Whatever that cause was, however, there are certain things that it seems we can know about it. One thing that we know is that it would take a great deal of power to create such a thing as the entire universe. So, we can safely conclude that the cause of the universe was unimaginably powerful. Any cause that could be conceived that doesn’t have sufficient power, it seems to me, is excluded as a candidate for the cause of the universe.

But that is not all. The universe could have not existed. There is no reason why the universe had to begin to exist. I mean, prior to its existence, it didn’t exist. Yes, I know that using temporal language in that context doesn’t make a lot of sense, but sometimes it is simply easier to make the point that way. Nonetheless, it seems clear that if the universe started to exist, it could have just kept not existing. This seems to indicate that the cause of the universe was not only powerful, but volitional. It was able to choose to cause the universe to exist.

Those are two very important things that we can know about the cause of the universe, but they are not the only things we can discern. For example, when you look at the way the universe is set up, with the laws of logic, the universal gravitational constant, the weight of protons, the charge of electrons, the strong force, the weak force, the amount of matter and anti-matter, dark energy and any of several other attributes of the universe that we can measure mathematically, you find that if any of these attributes were even infinitesimally different from what they are, the universe would not be capable of supporting intelligent life.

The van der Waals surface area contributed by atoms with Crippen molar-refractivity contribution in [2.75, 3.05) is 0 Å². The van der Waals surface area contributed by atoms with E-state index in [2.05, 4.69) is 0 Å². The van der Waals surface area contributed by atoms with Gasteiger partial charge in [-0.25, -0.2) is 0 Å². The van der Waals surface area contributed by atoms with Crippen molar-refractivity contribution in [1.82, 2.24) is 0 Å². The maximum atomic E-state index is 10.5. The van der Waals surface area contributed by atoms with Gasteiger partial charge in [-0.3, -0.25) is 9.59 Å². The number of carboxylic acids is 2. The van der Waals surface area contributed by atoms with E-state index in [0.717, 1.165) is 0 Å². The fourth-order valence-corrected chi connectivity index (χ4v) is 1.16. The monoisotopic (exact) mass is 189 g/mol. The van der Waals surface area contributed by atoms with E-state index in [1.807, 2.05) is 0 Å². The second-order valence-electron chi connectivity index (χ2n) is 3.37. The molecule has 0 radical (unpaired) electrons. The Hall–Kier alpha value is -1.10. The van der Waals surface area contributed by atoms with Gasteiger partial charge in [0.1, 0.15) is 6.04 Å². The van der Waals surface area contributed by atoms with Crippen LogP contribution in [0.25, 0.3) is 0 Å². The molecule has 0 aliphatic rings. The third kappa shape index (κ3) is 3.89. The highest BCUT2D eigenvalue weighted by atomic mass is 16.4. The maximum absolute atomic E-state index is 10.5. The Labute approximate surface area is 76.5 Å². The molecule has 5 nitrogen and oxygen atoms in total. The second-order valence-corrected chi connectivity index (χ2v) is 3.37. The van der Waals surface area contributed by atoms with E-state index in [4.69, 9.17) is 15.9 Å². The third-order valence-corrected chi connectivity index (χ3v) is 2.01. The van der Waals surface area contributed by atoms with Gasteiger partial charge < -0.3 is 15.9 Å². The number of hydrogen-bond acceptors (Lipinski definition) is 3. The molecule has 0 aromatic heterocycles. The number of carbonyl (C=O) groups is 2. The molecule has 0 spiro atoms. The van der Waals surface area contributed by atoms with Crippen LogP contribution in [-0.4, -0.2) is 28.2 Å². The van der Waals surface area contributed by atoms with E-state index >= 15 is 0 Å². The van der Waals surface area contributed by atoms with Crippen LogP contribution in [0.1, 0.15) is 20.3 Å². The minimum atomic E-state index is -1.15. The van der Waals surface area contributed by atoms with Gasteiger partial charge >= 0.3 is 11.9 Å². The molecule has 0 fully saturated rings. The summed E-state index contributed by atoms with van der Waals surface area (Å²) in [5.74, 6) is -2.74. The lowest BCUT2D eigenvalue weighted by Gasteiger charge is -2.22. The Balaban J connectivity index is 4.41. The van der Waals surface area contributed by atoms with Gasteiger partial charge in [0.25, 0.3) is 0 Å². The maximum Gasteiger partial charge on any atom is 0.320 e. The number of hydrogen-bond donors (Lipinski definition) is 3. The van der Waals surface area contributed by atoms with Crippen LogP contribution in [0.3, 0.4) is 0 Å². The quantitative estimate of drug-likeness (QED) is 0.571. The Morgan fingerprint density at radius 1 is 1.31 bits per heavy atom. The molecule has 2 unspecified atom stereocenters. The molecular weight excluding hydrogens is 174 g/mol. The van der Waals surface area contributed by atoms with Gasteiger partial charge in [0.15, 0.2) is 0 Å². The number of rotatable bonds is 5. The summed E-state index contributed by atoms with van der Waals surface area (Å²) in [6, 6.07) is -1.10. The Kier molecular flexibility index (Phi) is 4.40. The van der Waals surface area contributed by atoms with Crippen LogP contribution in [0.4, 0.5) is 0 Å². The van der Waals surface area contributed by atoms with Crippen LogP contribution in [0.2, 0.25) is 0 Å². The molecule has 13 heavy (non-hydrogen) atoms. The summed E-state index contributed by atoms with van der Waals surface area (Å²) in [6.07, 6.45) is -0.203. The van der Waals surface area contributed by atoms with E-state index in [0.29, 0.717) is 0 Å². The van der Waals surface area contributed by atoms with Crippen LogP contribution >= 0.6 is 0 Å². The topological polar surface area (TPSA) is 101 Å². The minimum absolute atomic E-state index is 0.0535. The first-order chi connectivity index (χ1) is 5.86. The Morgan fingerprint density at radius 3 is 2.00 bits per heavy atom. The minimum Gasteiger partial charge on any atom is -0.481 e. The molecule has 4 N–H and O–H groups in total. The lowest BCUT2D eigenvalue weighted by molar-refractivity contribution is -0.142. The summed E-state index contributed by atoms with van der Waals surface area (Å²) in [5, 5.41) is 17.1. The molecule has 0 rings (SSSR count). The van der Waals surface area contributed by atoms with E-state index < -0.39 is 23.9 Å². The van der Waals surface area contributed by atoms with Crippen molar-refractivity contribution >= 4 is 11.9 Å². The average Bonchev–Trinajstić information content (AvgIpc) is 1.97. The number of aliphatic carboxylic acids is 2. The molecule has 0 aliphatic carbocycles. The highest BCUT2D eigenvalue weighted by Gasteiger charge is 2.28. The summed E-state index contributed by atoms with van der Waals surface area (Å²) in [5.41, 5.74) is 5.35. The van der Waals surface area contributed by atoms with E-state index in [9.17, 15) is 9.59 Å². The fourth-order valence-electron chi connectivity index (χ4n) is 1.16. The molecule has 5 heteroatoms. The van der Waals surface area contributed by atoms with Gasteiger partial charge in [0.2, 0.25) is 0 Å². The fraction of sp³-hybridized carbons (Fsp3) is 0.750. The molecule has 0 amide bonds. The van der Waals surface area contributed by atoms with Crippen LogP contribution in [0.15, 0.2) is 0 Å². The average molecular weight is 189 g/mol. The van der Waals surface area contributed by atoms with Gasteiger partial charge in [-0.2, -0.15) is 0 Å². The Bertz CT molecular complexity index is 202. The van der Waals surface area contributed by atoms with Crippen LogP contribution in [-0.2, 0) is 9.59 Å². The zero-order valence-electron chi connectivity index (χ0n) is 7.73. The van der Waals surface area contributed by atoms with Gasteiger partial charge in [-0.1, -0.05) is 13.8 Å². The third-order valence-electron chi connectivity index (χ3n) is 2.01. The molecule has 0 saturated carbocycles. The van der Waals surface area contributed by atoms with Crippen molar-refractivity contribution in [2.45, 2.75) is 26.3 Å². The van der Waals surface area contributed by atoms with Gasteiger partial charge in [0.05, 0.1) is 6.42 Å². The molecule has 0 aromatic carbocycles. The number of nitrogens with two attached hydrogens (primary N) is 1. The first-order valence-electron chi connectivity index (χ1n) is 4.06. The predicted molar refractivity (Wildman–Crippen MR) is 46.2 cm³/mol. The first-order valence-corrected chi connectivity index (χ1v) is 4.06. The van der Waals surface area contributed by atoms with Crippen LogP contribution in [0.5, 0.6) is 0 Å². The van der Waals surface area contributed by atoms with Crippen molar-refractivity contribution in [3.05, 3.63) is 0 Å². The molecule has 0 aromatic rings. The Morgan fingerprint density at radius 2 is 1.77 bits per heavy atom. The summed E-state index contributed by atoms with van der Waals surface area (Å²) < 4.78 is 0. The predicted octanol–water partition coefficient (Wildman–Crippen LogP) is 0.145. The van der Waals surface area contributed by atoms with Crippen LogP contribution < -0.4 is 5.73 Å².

With all of these forces and attributes so delicately balanced, one would not be unreasonable to conclude that the cause was not only powerful and volitional, but also highly intelligent. Is it just me, or is this starting to sound like a God who is talked about in the Bible? Personal, omnipotent, omniscient. Yep, we’re a fair distance toward the Christian God. Though, we have to be very careful, here. What we can ascertain with what has been discussed does not get us all the way to YAHWEH.

There are other areas that we can examine that help get us the rest of the way there. This was just to provide a starting point. But, with that, can you see how you can start with God and end up with the universe, or start with the universe and work backward to God? I encourage you to keep learning more about this kind of thing in order to strengthen your faith.

Grace, love and peace.

Daniel Carrington

Daniel is an Elite Trainer at (ISSA) International Sports Sciences Association. He has been working in IT since 1995 primarily in Windows environments with TCP/IP networking through 2012, shifted to Red Hat Enterprise Linux in 2012 and AWS in 2017.